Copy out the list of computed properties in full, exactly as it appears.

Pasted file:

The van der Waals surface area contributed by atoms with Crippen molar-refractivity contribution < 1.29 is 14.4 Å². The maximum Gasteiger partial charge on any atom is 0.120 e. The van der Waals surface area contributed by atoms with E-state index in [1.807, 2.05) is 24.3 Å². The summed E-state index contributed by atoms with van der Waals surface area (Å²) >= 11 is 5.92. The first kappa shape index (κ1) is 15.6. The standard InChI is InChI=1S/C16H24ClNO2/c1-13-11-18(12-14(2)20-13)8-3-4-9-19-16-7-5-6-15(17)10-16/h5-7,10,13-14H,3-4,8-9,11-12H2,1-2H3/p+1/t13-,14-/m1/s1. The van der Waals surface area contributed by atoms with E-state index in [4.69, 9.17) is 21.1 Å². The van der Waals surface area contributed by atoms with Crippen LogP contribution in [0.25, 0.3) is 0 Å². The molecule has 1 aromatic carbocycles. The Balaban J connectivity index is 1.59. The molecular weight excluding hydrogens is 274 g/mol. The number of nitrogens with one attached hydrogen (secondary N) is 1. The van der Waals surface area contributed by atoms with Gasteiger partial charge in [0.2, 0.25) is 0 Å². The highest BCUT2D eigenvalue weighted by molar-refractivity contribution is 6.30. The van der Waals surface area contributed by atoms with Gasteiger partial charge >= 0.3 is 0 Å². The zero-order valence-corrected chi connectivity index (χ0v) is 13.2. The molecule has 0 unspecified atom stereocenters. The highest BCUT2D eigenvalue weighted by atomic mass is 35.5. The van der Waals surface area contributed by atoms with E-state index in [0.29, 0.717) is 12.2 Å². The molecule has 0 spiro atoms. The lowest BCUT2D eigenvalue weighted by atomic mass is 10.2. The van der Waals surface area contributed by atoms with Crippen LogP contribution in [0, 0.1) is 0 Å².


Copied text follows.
The van der Waals surface area contributed by atoms with Crippen molar-refractivity contribution < 1.29 is 14.4 Å². The maximum Gasteiger partial charge on any atom is 0.120 e. The van der Waals surface area contributed by atoms with E-state index in [1.807, 2.05) is 24.3 Å². The summed E-state index contributed by atoms with van der Waals surface area (Å²) >= 11 is 5.92. The first kappa shape index (κ1) is 15.6. The standard InChI is InChI=1S/C16H24ClNO2/c1-13-11-18(12-14(2)20-13)8-3-4-9-19-16-7-5-6-15(17)10-16/h5-7,10,13-14H,3-4,8-9,11-12H2,1-2H3/p+1/t13-,14-/m1/s1. The van der Waals surface area contributed by atoms with E-state index in [4.69, 9.17) is 21.1 Å². The van der Waals surface area contributed by atoms with Crippen LogP contribution in [0.25, 0.3) is 0 Å². The molecule has 1 aromatic carbocycles. The Balaban J connectivity index is 1.59. The molecular weight excluding hydrogens is 274 g/mol. The number of nitrogens with one attached hydrogen (secondary N) is 1. The van der Waals surface area contributed by atoms with Gasteiger partial charge in [0.2, 0.25) is 0 Å². The highest BCUT2D eigenvalue weighted by molar-refractivity contribution is 6.30. The van der Waals surface area contributed by atoms with Gasteiger partial charge >= 0.3 is 0 Å². The zero-order valence-corrected chi connectivity index (χ0v) is 13.2. The molecule has 0 unspecified atom stereocenters. The highest BCUT2D eigenvalue weighted by atomic mass is 35.5. The van der Waals surface area contributed by atoms with E-state index in [0.29, 0.717) is 12.2 Å². The molecule has 0 spiro atoms. The lowest BCUT2D eigenvalue weighted by atomic mass is 10.2. The van der Waals surface area contributed by atoms with Crippen LogP contribution in [0, 0.1) is 0 Å².